Appalachian Kentucky (App KY) leads the nation in lung cancer incidence and mortality. Trace elements, such as As, have been associated with lung cancers in other regions of the country and we hypothesized that a population-based study would reveal higher trace element concentrations in App KY individuals with cancer compared to controls. Using toenail and drinking water trace element concentrations, this study investigated a possible association between lung cancer incidence and trace-element exposure in residents of this region. This population-based case-control study had 520 subjects, and 367 subjects provided toenail samples. Additionally, we explored the relationship between toenail and fingernail trace-element concentrations to determine if fingernails could be used as a surrogate for toenails when patients are unable to provide toenail samples. We found that, contrary to our initial hypothesis, trace element concentrations (Al, As, Cr, Mn, Co, Fe, Ni, Cu, Se, and Pb) were not higher in cancer cases than controls with the exception of Zn where concentrations were slightly higher in cases. In fact, univariate logistic regression models showed that individuals with lower concentrations of several elements (Al, Mn, Cr, and Se) were more likely to have lung cancer, although only Mn was significant in multivariate models which controlled for confounding factors. While drinking water concentrations of Al, Cr and Co were positively related to cancer incidence in univariate models, only Co remained significant in multivariate models. However, since the drinking water concentrations were extremely low and not reflected in the toenail concentrations, the significance of this finding is unclear. We also found that fingernail concentrations were not consistently predictive of toenail concentrations, indicating that fingernails should not be used as surrogates for toenails in future studies.
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This research was supported by the U.S. Army Medical Research and Materiel Command through grant number W81XWH-11-1-0781. Supplemental support was provided by the Analytical Core of the Center for Appalachian Research in Environmental Sciences, National Institute of Environmental Health Sciences grant number 1P30ES026529-01A1. This research was supported by the Biostatistics and Bioinformatics, Cancer Research Informatics, and Biospecimen and Tissue Procurement Shared Resources of the University of Kentucky Markey Cancer Center which is funded by the National Cancer Institute through P30CA177558.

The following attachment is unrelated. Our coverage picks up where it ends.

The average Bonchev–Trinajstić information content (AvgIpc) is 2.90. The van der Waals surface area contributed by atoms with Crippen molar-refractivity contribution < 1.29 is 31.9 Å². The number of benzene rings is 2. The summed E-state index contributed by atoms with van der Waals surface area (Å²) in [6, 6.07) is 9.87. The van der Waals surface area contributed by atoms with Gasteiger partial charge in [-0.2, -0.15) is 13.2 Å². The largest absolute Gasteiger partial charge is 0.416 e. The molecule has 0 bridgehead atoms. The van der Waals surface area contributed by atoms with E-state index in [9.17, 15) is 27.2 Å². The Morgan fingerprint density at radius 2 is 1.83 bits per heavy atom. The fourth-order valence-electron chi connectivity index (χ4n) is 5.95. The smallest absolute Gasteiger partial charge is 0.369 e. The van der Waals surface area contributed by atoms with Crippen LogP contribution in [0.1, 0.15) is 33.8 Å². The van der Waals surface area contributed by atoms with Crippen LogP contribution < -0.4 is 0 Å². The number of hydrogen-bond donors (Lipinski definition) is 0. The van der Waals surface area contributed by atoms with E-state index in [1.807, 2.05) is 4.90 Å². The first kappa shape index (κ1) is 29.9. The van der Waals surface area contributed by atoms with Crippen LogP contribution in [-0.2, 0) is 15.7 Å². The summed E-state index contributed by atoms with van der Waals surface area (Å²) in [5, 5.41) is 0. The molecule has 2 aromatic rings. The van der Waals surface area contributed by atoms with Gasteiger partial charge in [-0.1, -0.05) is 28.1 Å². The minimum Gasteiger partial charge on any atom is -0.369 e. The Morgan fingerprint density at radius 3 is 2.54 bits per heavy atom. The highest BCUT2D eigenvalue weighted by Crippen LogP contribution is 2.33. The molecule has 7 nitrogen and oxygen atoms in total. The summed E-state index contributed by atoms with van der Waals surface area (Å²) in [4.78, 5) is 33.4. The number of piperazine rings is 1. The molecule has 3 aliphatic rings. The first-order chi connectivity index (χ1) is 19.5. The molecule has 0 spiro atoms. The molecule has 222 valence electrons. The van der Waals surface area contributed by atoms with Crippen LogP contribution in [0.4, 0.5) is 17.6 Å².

Data cannot be shared publicly to protect the privacy of the human subjects. Data are available from the Markey Cancer Center Data Repository (https://mcclabkey.uky.edu/labkey/project/home/begin.view?) for researchers who meet the criteria for access to human subjects data. To access the data, please contact the database administrator, Bront Davis at (firstname.lastname@example.org) and request access to data from the LCRI DoD Lung Cancer Study.
S1 Table. Full cohort demographics broken down by case versus control. https://doi.org/10.1371/journal.pone.0212340.s001 (PDF)
S2 Table. Full cohort demographics broken down by those who provided toenails (nails) versus those who didn’t (no-nails). https://doi.org/10.1371/journal.pone.0212340.s002 (PDF)
S3 Table. https://doi.org/10.1371/journal.pone.0212340.s003 (PDF)
S4 Table. Recovery of trace elements from National Institute of Environmental Sciences (Japan) certified reference material number 13 (Human Hair). https://doi.org/10.1371/journal.pone.0212340.s004 (PDF)
S5 Table. Quintiles of trace-element concentrations in toenails (μg/g dry mass) broken down by case versus control, age and smoking status. https://doi.org/10.1371/journal.pone.0212340.s005 (PDF)
S6 Table. Quintiles of drinking water trace element concentrations and method detection limits. https://doi.org/10.1371/journal.pone.0212340.s006 (PDF)
Unrine, Jason M.; Slone, Stacey A.; Sanderson, Wayne T.; Johnson, Nancy E.; Durbin, Eric B.; Shrestha, Shristi; Hahn, Ellen J.; Feltner, Fran; Huang, Bin; Christian, W. Jay; Mellon, Isabel; Orren, David K.; and Arnold, Susanne M., "A Case-Control Study of Trace-Element Status and Lung Cancer in Appalachian Kentucky" (2019). Plant and Soil Sciences Faculty Publications. 142.
S1 Table. Full cohort demographics broken down by case versus control.
journal.pone.0212340.s002.pdf (202 kB)
S2 Table. Full cohort demographics broken down by those who provided toenails (nails) versus those who didn’t (no-nails).
journal.pone.0212340.s003.pdf (227 kB)
journal.pone.0212340.s004.pdf (92 kB)
S4 Table. Recovery of trace elements from National Institute of Environmental Sciences (Japan) certified reference material number 13 (Human Hair).
journal.pone.0212340.s005.pdf (240 kB)
S5 Table. Quintiles of trace-element concentrations in toenails (μg/g dry mass) broken down by case versus control, age and smoking status.
journal.pone.0212340.s006.pdf (163 kB)
S6 Table. Quintiles of drinking water trace element concentrations and method detection limits.